Date of Award

1973

Degree Type

Thesis

Degree Name

Master of Science (MS)

Department

Pharmaceutical Sciences

First Advisor

Anthony N. Paruta

Abstract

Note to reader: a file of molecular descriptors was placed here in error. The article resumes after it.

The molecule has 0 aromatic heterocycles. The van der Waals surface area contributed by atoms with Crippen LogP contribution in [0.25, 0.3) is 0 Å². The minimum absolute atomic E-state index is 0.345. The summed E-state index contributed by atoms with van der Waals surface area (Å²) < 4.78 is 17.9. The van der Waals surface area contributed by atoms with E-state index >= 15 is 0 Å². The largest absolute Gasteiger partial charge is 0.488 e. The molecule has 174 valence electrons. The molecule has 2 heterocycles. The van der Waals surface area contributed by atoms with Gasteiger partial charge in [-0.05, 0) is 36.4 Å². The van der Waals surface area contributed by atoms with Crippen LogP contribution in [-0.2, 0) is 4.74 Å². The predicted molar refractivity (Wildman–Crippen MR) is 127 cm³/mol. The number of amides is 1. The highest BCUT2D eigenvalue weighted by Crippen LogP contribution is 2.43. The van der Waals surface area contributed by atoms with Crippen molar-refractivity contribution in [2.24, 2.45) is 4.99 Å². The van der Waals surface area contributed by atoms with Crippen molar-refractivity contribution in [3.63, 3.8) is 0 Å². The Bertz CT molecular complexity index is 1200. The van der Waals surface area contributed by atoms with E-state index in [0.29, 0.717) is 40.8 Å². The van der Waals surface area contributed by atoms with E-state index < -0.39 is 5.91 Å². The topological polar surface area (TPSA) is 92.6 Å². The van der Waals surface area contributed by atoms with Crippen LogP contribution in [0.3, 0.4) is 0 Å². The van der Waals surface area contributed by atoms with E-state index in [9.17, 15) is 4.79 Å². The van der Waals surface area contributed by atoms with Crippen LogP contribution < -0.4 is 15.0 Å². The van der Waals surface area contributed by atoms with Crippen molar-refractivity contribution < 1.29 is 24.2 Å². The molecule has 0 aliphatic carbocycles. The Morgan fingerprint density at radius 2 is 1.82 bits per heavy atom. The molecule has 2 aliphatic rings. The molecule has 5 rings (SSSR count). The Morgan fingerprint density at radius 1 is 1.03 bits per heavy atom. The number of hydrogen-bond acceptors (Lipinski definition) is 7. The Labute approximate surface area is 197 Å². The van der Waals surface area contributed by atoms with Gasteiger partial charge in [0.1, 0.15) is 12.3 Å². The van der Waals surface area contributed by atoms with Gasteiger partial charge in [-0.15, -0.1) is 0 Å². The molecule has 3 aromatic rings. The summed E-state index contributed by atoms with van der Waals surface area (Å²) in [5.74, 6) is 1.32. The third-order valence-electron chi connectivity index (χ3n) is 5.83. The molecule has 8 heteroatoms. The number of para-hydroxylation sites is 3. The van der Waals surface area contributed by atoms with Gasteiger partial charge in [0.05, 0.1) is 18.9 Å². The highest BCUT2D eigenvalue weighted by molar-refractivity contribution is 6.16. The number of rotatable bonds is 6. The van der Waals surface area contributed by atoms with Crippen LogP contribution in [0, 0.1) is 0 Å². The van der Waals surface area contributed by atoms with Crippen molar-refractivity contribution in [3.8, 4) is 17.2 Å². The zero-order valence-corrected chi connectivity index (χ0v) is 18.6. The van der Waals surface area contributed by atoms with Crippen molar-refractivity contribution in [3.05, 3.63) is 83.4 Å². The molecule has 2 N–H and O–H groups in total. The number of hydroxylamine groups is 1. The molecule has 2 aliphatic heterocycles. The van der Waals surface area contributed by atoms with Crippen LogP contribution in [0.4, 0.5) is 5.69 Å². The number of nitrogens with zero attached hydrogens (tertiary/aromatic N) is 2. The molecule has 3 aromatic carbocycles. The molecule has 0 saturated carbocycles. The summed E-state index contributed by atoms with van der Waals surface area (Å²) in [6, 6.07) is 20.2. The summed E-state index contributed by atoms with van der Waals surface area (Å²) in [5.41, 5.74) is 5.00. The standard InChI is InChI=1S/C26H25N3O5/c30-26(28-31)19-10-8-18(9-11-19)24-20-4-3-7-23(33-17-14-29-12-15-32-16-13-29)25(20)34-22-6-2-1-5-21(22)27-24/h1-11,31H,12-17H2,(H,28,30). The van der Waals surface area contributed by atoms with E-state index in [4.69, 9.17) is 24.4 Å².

Deaeration via gas permeation was investigated as a means of protection for oxygen sensitive pharmaceuticals and the optimum operating pressure for deaeration determined. The theory of permeation and selected parameters governing permeation were discussed. Gas permeation has been suggested as a viable alternative to currently accepted methods for reduction of dis solved oxygen levels. If this system is to be accepted as a method of protecting sensitive drug moieties, acceptable flow rates with analogous reduction of dis solved oxygen levels must be attained. The applicability of protection must be broad to include systems of interest in pharmaceutics. The intent of this study was to determine dissolved oxygen levels at various pressures and subsequent flow rates of effluent which would produce efficient dissolved oxygen removal at flow rates acceptable for pharmaceutical processes. The acceptibility of the protection afforded a model dru ' system (pyrogallol) was also determined. Dissolved oxygen levels were reduced from approximately 9 ppm to less than 1 ppm with a single pass through the permeator and to trace levels ( < 0. 05 ppm) with a second pass. The effluent flow rate was shown to be proportional to the pressure with which the solvent was forced through the permeator. Water with lower dissolved oxygen levels proved to lessen the rate of degradation of pyrogallol. With both single and double pass systems, the protection afforded was significant. The investigation also suggests that pyrogallol will degradate by non-oxidative means if oxidative degradation processes are not viable.

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